Polugaevsky vs Hort, 1970 -- If it's confirmed that the picture is from round 2, would be nice to post it on the game page.>>

Jun-02-16  bellythekid: Good morning all.
Premium Chessgames Member
  zanzibar: Thanks <diceman> for the recap.
Jun-05-16  Timi Timov: petrosianic yes xD
Jul-25-16  andrea volponi: 19...g6!-Axg6 fxg6-Cxg6+ Rg7-Cxh8 Rxh8-f5 Ch5!=
Premium Chessgames Member
  keypusher: <andrea volponi: 19...g6!-Axg6 fxg6-Cxg6+ Rg7-Cxh8 Rxh8-f5 Ch5!=>

19....g6 20.f5 gxf5 21.Bxf5 (threatening Bg6) Rg8 22.Bc2 Qc7 23.Be3 Nh5 24.Bxh6+ (Stockfish) is somewhere between ± and +-.

Aug-29-17  Howard: Interesting analysis! Wonder if Kasparov points this out in MGP. At any rate, Petrosian's position looked pretty dubious by the 19th move, but it was apparently not as bad as it may have looked.
Premium Chessgames Member
  tamar: In OMGP Kasparov tries to debunk Fischer's line 19...g6 20 f5 gxf5 21 Bxf5 exf5 22 Qxf5 Qd8 23 Bh4 saying 22..."Qd8?" is no good, but that Black is okay after 22...Kg7

click for larger view

He writes "However after 22...Kg7! 23 Bh4 (23 Qc8 Ne7!...) 23...Bxe5 24 Bxf6+ Bxf6 25 Qxf6+ Kg8 Rf4 Rh7 27 Rg4+ Kf8 28 Qf5 h5! 29 Rh4 Qd8! or 29 Rf4 Qc7! Black repels the attack."

However Kasparov overlooks a killer move after 22...Kg7 23 Nec4! over +2.00/28 and rising

click for larger view

The idea is to play Bh4 next, but depriving Black of the ...Bxe5 defense!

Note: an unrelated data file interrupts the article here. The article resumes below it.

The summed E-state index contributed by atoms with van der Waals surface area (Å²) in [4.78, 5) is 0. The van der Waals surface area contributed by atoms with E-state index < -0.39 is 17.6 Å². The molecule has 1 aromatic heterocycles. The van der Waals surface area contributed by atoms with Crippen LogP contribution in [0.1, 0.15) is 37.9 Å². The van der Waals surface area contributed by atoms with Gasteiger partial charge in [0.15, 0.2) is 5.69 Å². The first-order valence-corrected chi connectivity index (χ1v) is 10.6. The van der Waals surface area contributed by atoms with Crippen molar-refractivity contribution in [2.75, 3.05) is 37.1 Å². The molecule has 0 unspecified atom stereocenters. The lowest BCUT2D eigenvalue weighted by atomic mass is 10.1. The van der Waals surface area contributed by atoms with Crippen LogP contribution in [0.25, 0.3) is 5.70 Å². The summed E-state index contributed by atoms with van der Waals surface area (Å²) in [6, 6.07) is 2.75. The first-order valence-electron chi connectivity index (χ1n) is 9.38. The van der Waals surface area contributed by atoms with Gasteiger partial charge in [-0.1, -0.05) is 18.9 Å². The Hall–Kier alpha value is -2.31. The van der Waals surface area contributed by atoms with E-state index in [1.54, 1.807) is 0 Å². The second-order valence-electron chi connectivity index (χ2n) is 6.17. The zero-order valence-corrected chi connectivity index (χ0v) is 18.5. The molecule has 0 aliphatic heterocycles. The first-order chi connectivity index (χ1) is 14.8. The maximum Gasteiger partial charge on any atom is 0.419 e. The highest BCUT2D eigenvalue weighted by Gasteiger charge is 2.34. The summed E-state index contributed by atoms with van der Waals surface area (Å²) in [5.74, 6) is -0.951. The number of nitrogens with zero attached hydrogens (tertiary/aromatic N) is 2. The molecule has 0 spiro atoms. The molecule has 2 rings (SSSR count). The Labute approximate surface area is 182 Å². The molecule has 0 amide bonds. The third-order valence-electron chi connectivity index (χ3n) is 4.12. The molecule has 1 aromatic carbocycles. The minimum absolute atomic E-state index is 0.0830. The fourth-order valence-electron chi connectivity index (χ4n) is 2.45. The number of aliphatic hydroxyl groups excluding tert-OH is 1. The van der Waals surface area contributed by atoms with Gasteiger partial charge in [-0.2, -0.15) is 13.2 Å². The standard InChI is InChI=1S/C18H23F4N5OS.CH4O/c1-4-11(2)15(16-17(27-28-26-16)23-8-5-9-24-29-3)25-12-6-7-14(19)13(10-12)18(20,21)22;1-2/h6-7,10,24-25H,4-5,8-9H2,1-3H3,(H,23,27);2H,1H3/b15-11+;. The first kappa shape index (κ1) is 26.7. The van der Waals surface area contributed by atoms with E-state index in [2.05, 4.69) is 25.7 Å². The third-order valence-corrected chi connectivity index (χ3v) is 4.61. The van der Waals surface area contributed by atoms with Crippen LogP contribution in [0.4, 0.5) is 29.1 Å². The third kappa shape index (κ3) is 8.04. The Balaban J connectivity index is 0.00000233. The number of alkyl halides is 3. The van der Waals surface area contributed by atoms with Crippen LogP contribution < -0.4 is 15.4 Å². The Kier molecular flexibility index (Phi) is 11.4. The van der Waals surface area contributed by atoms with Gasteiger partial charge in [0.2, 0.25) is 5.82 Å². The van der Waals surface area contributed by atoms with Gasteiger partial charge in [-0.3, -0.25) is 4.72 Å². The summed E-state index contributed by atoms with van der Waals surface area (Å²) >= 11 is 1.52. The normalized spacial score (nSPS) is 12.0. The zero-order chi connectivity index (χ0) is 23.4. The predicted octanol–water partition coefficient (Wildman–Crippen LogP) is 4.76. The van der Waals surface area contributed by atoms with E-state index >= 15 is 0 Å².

Stockfish basically reinstates Fischer's line, and keypushers variation is a latest refinement

Aug-30-17  Albion 1959: Never really understood Petrosian's 17th move Kf8?!The obvious and natural move has to be O-O. Petrosian may well have been concerned by Bxh6 etc with a possible attack. But wasn't Petrosian the master of defence? Okay, if he was concerned then Ke7!? to avoid castling has got to be better than Kf8? This way the rooks are connected and black is developing the pieces. I am certainly no strong chess player, but my instincts tell me that the king on f8 with the rook on incarcerated on h8 cannot be the best way for Petrosian to handle this position? Unless I have missed something, then I stand to be corrected!
Premium Chessgames Member
  beatgiant: <Albion 1959>
Previous kibitzers have discussed it (I know, 5 pages of kibitzing already) and it's generally agreed that 17...0-0 would have been better.

In a post in <Jan-09-16> above, <Joshka> claimed it was a fingerfehler, with Petrosian about to castle when the king fell out of his hand onto f8. But, he did not post any source for this theory.

Aug-30-17  Howard: So, at one point was the draw gone for good from Petrosian's perspective?
Aug-31-17  Retireborn: <Howard> It does look as if Black is on the ropes after 21.f5!

Houdini gives 20...Nh5 (a move I have not seen suggested elsewhere) and then if 21.f5 Nxe5 22.dxe5 Bxe5 23.fxe6 as in the game, Black has 23...Nf4! with more activity than in the game.

Another possibility in this line would be 22...Bc5+ (instead of 22...Bxe5) - then 23.Kh1 Qxe5 24.fxe6 Bd6 25.Nf3 Ng3+ 26.Bxg3 Qxg3 would seem to keep White's advantage to a minimum.

Aug-31-17  SChesshevsky: I'm guessing 17...Kf8 and 18...Be8 is an admission that his position is a lot worse. 20...Ng8 and Petrosian probably feels busted.

Computers can likely find saving tries like the hanging ...Nh5 or the weakening ...g6 because they calculate ways to survive it. At least for awhile.

But it's probably not likely a GM at that time, especially Petrosian, would want to take the chance or time on that active defense unless they clearly saw the compensation.